Another self-deception happens when new information is given higher credibility than old merely because of it's immediacy on the mind. Years of experience corroborated with a steady stream of consistent information is thrown away in an instant because of some plausible new bit at odds. Certain significant memories of a more ethereal character are more likely to be forgotten. They have to be vigilantly kept in the fore-front to be kept at all.

On the other hand, some people try admirably to keep all the data unmodified, accepting only raw information of the most demonstrable nature as legitimate. This approach is wonderfully successful for filling in certain parts of the graph, but is too inefficient to cover much and largely neglects certain key portions of the graph.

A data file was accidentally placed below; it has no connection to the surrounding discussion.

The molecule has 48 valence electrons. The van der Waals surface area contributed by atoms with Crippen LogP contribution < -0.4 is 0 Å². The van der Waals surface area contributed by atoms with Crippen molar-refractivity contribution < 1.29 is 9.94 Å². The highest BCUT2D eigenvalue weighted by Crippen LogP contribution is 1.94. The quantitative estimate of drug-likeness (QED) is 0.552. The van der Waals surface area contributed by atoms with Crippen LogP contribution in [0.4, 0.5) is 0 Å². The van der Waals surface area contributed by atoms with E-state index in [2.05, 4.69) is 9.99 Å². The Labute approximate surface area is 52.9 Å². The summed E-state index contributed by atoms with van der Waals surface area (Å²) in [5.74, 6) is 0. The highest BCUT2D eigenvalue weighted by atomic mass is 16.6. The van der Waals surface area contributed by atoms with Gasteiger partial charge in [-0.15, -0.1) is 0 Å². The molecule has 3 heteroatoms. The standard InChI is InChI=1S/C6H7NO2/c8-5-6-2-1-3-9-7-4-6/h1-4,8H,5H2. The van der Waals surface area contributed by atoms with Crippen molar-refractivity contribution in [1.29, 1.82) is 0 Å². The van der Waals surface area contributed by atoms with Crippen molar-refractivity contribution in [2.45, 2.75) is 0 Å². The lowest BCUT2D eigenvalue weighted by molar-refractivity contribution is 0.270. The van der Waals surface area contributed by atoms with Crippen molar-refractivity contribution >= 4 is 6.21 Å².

Being fully aware of the aforementioned limitations and pitfalls, I sit perched with my number two pencil and my sheet of graph paper wondering how best to tackle the variables I've assembled. I decide to compartmentalize where possible, and address the data by prioritizing by urgency, importance, and purpose. The process perpetuates itself as solved portions of the equation cast new light on previously obscure variables. In this way I'm persuaded by preliminary results that hope, when used judiciously, can sometimes be a legitimate coefficient. I'm persuaded that observance of certain rituals and covenants has surprising power, while others are silly or harmful. I'm persuaded that Occam's razor isn't always the final word.

The fact that I believe in free will leads me to believe that how I manage the effort will be an expression of who I am most fundamentally. Plunging the depth and breadth, traversing the whole while scooping up critical minutia here and there--it's all an art, a rewarding enterprise, and an expression of my soul.